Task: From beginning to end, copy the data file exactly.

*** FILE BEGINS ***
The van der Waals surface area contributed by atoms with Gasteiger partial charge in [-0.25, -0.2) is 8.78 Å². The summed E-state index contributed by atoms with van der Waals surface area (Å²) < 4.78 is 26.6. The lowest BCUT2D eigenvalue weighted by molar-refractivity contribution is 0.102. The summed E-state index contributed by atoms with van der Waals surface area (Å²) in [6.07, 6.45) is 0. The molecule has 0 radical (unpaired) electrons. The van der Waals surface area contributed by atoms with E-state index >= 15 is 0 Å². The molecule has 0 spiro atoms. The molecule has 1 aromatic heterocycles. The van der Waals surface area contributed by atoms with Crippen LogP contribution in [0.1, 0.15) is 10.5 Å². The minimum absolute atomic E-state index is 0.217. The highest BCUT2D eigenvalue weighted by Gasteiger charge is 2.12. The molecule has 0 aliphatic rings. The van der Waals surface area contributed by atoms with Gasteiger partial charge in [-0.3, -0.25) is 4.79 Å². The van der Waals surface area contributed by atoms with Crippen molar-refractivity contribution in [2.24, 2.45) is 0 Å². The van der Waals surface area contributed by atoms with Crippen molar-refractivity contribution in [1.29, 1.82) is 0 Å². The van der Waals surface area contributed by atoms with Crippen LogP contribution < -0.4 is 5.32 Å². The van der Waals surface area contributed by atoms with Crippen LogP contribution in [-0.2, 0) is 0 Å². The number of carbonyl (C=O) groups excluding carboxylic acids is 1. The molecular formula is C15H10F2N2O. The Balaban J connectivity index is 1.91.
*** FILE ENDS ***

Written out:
The van der Waals surface area contributed by atoms with Gasteiger partial charge in [-0.25, -0.2) is 8.78 Å². The summed E-state index contributed by atoms with van der Waals surface area (Å²) < 4.78 is 26.6. The lowest BCUT2D eigenvalue weighted by molar-refractivity contribution is 0.102. The summed E-state index contributed by atoms with van der Waals surface area (Å²) in [6.07, 6.45) is 0. The molecule has 0 radical (unpaired) electrons. The van der Waals surface area contributed by atoms with E-state index >= 15 is 0 Å². The molecule has 0 spiro atoms. The molecule has 1 aromatic heterocycles. The van der Waals surface area contributed by atoms with Crippen LogP contribution in [0.1, 0.15) is 10.5 Å². The minimum absolute atomic E-state index is 0.217. The highest BCUT2D eigenvalue weighted by Gasteiger charge is 2.12. The molecule has 0 aliphatic rings. The van der Waals surface area contributed by atoms with Gasteiger partial charge in [-0.3, -0.25) is 4.79 Å². The van der Waals surface area contributed by atoms with Crippen molar-refractivity contribution in [2.24, 2.45) is 0 Å². The van der Waals surface area contributed by atoms with Crippen molar-refractivity contribution in [1.29, 1.82) is 0 Å². The van der Waals surface area contributed by atoms with Crippen LogP contribution < -0.4 is 5.32 Å². The van der Waals surface area contributed by atoms with Crippen LogP contribution in [-0.2, 0) is 0 Å². The number of carbonyl (C=O) groups excluding carboxylic acids is 1. The molecular formula is C15H10F2N2O. The Balaban J connectivity index is 1.91.